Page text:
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derrickman

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HSE rants... good thing / bad thing?
Posted: 18/06/2009 12:29:37
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well, yes.. but the increasingly risk-averse insurance company attitudes, driven in large part by tv adverts for law practices promoting the idea that everything is someone's fault and they owe you money as a result, mean that injuries which would have been shrugged off 15 or 20 years ago now develop into management issues

it's also an offshoot of the vast expansion of middle-management types with no knowledge of their areas of responsiibility, produced by the spread of soft degrees as a result of the politically-driven increase in higher education.
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RJV

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HSE rants... good thing / bad thing?
Posted: 18/06/2009 12:52:53
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Well ambulance chasing law firms and 'everything is everyone elses fault but my own' scroungers are certainly are a large factor however it must be remembered that insurance companies need your money as much as any other business. There is simply no business case for them purposefully pricing themselves out of the market where it can possibly be avoided.

Anyway, my defence of 'The Man' endeth here.
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toadstone

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HSE rants... good thing / bad thing?
Posted: 18/06/2009 13:12:47
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The problem in my experience is that at some stage in dealing with H & S legislation on a day to day basis we can unwittingly add to problem by having to give in to a request because either it will lead to you loosing work or you are unsure of the actual legislation and it is easier to comply with the request. In either case you effectively compound the problem when it comes to someone else meeting the same request as usually if the new person challenges the request they will say, well so and so does it. Hey presto a precedent is set.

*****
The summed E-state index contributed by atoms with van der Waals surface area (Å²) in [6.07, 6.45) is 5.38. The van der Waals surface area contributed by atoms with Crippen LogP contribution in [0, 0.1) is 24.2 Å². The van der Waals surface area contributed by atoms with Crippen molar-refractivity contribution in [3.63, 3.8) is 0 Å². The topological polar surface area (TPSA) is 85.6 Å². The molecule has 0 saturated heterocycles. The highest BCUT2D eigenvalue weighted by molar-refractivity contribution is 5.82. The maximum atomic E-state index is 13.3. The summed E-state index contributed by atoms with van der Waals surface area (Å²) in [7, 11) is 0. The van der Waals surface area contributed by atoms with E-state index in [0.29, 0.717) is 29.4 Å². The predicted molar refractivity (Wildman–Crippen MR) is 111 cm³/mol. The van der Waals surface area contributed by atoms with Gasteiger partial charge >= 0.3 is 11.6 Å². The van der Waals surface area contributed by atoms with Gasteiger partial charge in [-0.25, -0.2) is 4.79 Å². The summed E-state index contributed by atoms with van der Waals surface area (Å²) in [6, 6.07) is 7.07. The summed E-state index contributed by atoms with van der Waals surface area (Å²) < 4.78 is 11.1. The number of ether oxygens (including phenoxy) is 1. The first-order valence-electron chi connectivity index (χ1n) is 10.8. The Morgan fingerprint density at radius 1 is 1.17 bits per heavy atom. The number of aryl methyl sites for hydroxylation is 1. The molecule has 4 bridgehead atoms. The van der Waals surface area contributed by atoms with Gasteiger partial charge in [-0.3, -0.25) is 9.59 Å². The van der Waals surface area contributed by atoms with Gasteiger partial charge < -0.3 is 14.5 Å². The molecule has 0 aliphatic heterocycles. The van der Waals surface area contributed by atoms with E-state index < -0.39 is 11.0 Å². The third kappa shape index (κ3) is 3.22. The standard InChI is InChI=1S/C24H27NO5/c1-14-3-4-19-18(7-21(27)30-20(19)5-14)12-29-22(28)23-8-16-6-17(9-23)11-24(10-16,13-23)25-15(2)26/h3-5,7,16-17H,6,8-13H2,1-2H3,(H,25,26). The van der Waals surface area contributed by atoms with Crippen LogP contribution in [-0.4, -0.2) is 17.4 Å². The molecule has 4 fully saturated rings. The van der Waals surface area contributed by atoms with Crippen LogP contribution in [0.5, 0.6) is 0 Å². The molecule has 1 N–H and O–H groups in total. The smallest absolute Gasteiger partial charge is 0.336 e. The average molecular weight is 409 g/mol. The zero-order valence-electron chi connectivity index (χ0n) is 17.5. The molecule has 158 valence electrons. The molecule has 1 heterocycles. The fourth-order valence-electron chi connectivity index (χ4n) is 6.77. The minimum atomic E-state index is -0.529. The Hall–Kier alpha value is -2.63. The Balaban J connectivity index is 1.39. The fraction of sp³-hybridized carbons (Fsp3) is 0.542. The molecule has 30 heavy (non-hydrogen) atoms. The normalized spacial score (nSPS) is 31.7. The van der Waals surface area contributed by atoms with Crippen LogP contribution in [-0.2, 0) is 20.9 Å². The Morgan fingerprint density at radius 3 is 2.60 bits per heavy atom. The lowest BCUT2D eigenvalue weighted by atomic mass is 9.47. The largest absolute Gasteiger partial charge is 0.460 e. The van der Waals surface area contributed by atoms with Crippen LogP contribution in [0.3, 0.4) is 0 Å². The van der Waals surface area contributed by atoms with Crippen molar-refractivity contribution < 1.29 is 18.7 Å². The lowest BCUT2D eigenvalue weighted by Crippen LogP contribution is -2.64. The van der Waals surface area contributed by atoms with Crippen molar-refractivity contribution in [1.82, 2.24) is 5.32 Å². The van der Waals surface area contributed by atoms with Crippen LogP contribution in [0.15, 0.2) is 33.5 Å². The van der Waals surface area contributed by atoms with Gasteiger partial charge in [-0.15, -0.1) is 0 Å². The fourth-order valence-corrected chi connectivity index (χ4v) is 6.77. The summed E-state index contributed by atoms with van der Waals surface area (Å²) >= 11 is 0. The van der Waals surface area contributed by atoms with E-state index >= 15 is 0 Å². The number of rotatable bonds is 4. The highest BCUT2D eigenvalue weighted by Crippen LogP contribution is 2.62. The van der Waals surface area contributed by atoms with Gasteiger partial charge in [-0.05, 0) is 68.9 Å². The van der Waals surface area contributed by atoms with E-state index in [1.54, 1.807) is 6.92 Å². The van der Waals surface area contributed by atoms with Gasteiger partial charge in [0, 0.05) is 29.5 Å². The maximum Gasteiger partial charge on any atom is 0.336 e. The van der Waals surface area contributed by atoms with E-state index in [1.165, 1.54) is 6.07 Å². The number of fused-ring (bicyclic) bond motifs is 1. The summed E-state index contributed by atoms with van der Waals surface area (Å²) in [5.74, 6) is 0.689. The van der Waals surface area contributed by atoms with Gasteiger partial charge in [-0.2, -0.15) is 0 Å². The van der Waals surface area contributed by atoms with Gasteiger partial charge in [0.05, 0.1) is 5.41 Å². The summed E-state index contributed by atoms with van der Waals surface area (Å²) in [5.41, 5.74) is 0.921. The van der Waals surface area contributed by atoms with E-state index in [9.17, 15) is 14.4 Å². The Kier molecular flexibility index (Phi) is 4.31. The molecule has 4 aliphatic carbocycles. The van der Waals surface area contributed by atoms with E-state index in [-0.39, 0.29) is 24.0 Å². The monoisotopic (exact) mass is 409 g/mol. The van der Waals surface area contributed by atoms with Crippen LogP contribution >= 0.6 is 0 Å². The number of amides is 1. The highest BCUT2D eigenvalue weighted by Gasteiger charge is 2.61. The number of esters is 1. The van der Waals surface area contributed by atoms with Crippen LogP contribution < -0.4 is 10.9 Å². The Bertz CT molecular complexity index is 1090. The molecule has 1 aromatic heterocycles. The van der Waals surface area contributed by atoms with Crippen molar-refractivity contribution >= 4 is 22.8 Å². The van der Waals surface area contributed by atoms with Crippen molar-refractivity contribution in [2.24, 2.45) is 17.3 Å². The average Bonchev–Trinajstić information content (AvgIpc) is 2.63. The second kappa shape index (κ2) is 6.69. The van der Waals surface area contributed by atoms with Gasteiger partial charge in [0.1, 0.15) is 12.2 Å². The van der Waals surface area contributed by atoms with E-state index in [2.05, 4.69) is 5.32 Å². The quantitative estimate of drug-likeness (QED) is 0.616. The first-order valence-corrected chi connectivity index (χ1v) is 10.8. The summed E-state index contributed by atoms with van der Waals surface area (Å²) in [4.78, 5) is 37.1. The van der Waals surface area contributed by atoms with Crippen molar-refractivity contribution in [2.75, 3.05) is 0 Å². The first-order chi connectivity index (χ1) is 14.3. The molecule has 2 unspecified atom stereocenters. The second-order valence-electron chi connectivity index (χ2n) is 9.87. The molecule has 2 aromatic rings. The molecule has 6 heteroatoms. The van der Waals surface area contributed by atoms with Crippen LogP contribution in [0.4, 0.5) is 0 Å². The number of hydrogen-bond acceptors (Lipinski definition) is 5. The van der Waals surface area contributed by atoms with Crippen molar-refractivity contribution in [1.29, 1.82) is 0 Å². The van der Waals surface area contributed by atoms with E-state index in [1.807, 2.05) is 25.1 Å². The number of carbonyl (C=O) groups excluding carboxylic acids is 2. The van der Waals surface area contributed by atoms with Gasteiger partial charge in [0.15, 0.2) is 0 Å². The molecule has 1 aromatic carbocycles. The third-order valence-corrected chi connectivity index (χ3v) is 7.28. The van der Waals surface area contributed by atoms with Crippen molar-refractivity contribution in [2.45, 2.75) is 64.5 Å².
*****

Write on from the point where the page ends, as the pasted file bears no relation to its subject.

I can understand the need for H & S and the benefits but like anything taken to excess, its just a pain in the butt.

Peter.
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PeteJ

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HSE rants... good thing / bad thing?
Posted: 18/06/2009 14:27:32
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Agree with all the rants....but just try running a tourist mine without insurance and you might discover that life can get very difficult indeed.

Pete
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derrickman

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HSE rants... good thing / bad thing?
Posted: 18/06/2009 14:41:25
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I was trying NOT to rant... I am firmly of the opinion that the overall loss of management skills, caused to a significant extent by the over-promotion of 'soft' degree candidates who believe that 'management' is a skill and function in itself, is a serious contributing factor.

management IS a skill in itself, but not the way they think. The end result is a risk-averse process in which hazards are given inflated ratings because they don't have the necessary experience to assess them properly.